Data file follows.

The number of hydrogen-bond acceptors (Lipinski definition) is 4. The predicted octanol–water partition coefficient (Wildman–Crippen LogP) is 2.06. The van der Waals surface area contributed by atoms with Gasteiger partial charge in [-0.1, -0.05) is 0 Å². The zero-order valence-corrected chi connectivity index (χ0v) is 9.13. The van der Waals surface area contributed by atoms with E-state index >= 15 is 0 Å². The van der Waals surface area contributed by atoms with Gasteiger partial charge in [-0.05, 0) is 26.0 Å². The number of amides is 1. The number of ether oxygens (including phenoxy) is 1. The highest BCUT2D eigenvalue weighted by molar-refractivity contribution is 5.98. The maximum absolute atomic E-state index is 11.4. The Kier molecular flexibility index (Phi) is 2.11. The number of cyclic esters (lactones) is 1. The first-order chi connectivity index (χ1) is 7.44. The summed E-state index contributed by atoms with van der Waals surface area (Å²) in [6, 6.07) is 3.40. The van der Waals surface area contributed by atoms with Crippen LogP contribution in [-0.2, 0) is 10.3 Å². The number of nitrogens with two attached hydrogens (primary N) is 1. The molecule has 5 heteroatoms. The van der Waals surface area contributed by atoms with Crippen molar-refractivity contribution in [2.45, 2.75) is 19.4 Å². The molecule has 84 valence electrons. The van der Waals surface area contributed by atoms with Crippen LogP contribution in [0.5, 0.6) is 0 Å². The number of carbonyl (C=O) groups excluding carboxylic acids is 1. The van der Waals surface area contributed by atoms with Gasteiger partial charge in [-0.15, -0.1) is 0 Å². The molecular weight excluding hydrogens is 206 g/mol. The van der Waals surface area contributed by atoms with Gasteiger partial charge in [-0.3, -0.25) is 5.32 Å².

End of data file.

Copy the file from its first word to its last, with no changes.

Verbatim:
The number of hydrogen-bond acceptors (Lipinski definition) is 4. The predicted octanol–water partition coefficient (Wildman–Crippen LogP) is 2.06. The van der Waals surface area contributed by atoms with Gasteiger partial charge in [-0.1, -0.05) is 0 Å². The zero-order valence-corrected chi connectivity index (χ0v) is 9.13. The van der Waals surface area contributed by atoms with E-state index >= 15 is 0 Å². The van der Waals surface area contributed by atoms with Gasteiger partial charge in [-0.05, 0) is 26.0 Å². The number of amides is 1. The number of ether oxygens (including phenoxy) is 1. The highest BCUT2D eigenvalue weighted by molar-refractivity contribution is 5.98. The maximum absolute atomic E-state index is 11.4. The Kier molecular flexibility index (Phi) is 2.11. The number of cyclic esters (lactones) is 1. The first-order chi connectivity index (χ1) is 7.44. The summed E-state index contributed by atoms with van der Waals surface area (Å²) in [6, 6.07) is 3.40. The van der Waals surface area contributed by atoms with Crippen LogP contribution in [-0.2, 0) is 10.3 Å². The number of nitrogens with two attached hydrogens (primary N) is 1. The molecule has 5 heteroatoms. The van der Waals surface area contributed by atoms with Crippen molar-refractivity contribution in [2.45, 2.75) is 19.4 Å². The molecule has 84 valence electrons. The van der Waals surface area contributed by atoms with Crippen LogP contribution in [0.5, 0.6) is 0 Å². The number of carbonyl (C=O) groups excluding carboxylic acids is 1. The van der Waals surface area contributed by atoms with Gasteiger partial charge in [-0.15, -0.1) is 0 Å². The molecular weight excluding hydrogens is 206 g/mol. The van der Waals surface area contributed by atoms with Gasteiger partial charge in [-0.3, -0.25) is 5.32 Å².